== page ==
Pray for and support those Christians who are open about their sexuality

It feels very vulnerable to talk about something that brings up such strong feelings among Christians of every theological persuasion. Discussions about sexuality are always open to misunderstanding and misrepresentation. There will always be someone who disagrees with any particular stance on it, and many of those people will be very vocal about that. But openness needs to be encouraged: Churches need to know that there are people experiencing same sex attraction in their pews. Straight Christians need opportunities to talk to, understand, love and support people who live with this day to day. Gay Christians in churches need to feel safe to be authentic.


See healing as the only way forward

The vast majority of Christians who are attracted to people of the same sex will continue to feel that way to a greater or lesser extent for life, even if they get married to someone of the opposite sex and have a fulfilling marriage. People who experience significant change do exist, but they are the exception rather than the rule. It’s far more positive to support Christians where they are at right now, helping them to live their lives in a way that honours God whether or not things change for them. Married Christians are no more godly by default than single ones, so marriage is not a ‘solution’ for homosexuality.


Show grace. Always

Show grace to the Christian who goes too far in a friendship with someone of the same sex. Show grace to the non-Christian gay person who puts Christians down and defames Jesus. Show grace to the Christian who has a different view about what the Bible says about homosexuality. Show grace to the person who shocks you by entering into a gay relationship. Show grace to the spouse who breaks your heart and your marriage vows with someone of the same sex. Show grace. Always. Even when it really hurts to do it, because we’ve received costly grace ourselves.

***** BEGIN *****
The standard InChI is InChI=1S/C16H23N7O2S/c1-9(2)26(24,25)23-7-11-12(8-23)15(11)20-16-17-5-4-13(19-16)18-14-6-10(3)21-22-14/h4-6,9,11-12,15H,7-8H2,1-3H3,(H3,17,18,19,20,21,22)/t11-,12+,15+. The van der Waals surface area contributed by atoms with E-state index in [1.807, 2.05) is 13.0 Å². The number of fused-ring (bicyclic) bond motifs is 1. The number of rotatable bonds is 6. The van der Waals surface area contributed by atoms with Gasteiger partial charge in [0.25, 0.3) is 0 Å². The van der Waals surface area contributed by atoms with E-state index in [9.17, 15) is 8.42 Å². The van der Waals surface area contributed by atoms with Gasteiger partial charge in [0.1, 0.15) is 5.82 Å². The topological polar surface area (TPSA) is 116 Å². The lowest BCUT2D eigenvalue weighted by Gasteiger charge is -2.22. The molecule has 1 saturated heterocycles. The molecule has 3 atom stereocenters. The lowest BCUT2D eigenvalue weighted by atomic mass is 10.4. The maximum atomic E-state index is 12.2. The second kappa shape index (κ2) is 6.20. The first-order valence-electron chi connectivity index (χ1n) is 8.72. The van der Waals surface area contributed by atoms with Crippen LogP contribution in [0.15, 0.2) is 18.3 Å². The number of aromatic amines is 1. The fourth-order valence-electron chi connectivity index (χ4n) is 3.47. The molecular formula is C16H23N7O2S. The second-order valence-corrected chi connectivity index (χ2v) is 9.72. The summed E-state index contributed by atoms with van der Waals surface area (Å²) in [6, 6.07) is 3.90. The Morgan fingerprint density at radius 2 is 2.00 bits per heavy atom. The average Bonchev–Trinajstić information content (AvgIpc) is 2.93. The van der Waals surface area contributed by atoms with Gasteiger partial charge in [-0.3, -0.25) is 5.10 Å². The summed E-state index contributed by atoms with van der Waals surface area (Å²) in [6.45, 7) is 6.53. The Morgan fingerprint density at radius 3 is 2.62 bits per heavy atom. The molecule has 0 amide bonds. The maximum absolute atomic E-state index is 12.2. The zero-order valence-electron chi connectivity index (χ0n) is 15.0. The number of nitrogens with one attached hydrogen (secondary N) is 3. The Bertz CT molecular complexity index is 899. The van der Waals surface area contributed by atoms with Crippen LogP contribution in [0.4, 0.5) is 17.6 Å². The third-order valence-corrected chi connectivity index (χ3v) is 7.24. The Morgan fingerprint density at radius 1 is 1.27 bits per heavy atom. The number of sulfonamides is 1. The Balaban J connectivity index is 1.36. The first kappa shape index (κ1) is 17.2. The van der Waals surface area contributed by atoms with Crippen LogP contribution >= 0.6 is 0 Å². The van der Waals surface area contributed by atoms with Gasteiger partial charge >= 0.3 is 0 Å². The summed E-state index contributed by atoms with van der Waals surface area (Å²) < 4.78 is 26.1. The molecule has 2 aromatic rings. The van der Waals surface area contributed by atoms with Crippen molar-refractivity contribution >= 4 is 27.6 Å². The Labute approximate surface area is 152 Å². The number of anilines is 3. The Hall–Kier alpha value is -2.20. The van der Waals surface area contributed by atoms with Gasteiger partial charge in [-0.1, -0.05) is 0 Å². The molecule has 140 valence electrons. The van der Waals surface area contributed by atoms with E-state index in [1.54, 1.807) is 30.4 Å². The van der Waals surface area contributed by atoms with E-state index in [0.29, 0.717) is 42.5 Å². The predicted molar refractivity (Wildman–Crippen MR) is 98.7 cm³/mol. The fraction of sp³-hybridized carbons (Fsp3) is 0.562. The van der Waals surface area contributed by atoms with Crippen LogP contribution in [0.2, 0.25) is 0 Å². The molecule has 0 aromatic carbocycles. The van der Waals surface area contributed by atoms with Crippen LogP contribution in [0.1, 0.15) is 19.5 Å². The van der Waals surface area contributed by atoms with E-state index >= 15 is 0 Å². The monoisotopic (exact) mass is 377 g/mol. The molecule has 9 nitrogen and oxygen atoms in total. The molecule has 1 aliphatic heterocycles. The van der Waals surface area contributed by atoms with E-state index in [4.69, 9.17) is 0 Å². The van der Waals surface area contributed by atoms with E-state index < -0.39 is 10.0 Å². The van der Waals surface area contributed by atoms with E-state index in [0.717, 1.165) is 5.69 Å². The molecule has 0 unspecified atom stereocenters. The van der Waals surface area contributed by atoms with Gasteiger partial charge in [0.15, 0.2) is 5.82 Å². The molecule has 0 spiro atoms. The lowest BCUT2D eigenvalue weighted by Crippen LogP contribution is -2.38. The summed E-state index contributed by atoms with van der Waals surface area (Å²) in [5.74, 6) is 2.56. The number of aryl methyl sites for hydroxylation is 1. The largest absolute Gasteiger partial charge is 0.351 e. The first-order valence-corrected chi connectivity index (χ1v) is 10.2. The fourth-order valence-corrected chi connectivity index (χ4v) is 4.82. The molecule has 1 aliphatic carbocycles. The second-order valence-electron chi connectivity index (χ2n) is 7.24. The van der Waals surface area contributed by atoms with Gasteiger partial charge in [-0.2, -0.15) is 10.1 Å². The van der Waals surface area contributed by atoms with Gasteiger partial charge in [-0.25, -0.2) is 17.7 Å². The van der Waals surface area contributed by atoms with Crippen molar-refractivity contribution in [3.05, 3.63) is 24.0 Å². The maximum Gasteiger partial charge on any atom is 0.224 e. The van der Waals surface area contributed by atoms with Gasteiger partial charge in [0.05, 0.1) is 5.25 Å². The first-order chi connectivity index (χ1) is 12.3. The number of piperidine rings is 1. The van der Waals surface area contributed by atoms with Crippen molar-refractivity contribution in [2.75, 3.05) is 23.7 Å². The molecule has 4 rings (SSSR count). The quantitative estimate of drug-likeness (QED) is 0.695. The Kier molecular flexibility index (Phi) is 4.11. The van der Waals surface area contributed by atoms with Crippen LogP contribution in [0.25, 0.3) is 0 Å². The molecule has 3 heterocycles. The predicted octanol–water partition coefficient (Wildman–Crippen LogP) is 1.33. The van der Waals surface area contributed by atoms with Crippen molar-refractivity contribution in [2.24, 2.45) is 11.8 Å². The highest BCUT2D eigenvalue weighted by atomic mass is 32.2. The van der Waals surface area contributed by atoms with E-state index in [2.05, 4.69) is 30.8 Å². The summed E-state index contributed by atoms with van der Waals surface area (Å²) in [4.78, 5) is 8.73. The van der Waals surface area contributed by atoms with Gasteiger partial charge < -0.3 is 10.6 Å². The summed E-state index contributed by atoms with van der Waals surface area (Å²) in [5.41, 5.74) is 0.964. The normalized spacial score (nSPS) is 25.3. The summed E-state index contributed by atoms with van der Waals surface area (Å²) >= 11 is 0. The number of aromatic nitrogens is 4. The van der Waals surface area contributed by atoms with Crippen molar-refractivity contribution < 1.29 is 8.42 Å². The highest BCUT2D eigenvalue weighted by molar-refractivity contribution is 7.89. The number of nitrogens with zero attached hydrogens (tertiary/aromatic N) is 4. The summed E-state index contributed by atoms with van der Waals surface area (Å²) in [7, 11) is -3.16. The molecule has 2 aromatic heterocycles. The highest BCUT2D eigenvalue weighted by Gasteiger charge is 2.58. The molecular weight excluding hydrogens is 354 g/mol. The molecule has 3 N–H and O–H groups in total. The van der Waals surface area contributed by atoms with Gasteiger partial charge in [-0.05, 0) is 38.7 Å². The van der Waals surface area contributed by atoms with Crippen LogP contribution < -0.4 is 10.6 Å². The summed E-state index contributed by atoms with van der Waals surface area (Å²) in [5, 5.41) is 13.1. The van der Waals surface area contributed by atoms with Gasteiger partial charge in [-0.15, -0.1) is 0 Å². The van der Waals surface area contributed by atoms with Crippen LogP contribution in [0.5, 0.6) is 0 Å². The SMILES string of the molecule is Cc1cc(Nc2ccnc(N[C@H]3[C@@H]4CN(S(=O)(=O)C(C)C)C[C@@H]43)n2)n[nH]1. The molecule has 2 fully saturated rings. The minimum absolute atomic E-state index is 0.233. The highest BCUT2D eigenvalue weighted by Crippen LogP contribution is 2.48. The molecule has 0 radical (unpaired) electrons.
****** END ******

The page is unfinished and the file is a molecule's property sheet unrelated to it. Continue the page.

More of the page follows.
Alex Tylee’s book, ‘Walking with Gay Christian Friends’ can be ordered here.


7 thoughts on “Walking With Gay Christian Friends:Guest Post

  1. While I’m not a big fan of the age-selection of adults into a 20/30/etc group, I’d feel far worse about a singles group (which would be a similar size of “small” at my church). Not least as it allows the married people to have less contact and less concern about the singles, stopping the very excellent next point of include them in your families (and of course there’s the “dating wing of the church”, where there’s a strong expectation to pair up and end your eligibility for the group!).

  2. Brillant Post. My brother was gay and the church struggled to engage with him in any way at all. All these things are do-able and practical and have God’s Grace all over them.

  3. Thank you Dawn, NearlyMartha and Mezza!

    Si, actually, I think you’re totally right. Dividing people up according to status would be even worse! I came up with it because in my church, there is an 18-25s group, stuff for families, and then a group for elderly ladies. That leaves me in a 40 year limbo. But you’re right, the answer lies not in groups but in families in general opening themselves up to include others. Thanks for your very helpful comment.